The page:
Consider the problem of guessing the realization of a random vector X by repeatedly submitting queries (guesses) of the form 'Is X equal to x?' until an affirmative answer is obtained. In this setup, a key figure of merit is the number of queries required until the right vector is identified, a number that is termed the guesswork. Typically, one wishes to devise a guessing strategy which minimizes a certain guesswork moment. In this work, we study a universal, decentralized scenario where the guesser does not know the distribution of X, and is not allowed to use a strategy which prepares a list of words to be guessed in advance, or even remember which words were already used. Such a scenario is useful, for example, if bots within a Botnet carry out a brute-force attack in order to guess a password or decrypt a message, yet cannot coordinate the guesses between them or even know how many bots actually participate in the attack. We devise universal decentralized guessing strategies, first, for memoryless sources, and then generalize them for finite-state sources. In each case, we derive the guessing exponent, and then prove its asymptotic optimality by deriving a compatible converse bound. The strategies are based on randomized guessing using a universal distribution. We also extend the results to guessing with side information. Finally, for all above scenarios, we design efficient algorithms in order to sample from the universal distributions, resulting in strategies which do not depend on the source distribution, are efficient to implement, and can be used asynchronously by multiple agents.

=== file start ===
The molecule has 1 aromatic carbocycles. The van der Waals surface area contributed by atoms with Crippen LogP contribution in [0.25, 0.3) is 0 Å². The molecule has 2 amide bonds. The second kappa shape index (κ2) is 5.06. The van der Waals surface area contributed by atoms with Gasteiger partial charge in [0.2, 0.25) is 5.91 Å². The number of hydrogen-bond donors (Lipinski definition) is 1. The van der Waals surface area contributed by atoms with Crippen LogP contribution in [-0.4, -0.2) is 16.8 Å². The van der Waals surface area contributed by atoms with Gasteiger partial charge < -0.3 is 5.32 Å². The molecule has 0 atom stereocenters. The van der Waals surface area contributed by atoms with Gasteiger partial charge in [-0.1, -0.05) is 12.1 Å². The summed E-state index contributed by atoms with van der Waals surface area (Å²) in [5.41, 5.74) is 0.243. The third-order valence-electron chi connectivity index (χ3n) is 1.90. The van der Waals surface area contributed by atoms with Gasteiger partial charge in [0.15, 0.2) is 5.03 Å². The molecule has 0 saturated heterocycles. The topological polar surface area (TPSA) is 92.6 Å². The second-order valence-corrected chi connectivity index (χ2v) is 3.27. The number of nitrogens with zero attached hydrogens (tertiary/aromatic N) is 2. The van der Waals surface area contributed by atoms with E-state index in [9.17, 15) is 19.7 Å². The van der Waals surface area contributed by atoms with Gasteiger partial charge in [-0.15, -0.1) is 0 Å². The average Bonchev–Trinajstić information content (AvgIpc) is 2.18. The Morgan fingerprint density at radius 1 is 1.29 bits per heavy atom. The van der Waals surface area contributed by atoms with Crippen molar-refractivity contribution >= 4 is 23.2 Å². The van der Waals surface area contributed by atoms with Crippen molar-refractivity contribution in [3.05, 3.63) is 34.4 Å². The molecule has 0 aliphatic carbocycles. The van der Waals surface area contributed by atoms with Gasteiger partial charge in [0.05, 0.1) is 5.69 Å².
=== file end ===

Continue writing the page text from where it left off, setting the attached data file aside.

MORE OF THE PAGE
- Lempel-Ziv algorithm
- decentralized guessing
- efficient sampling from a distribution
- guessing with side information
- randomized guessing
- universal guessing strategy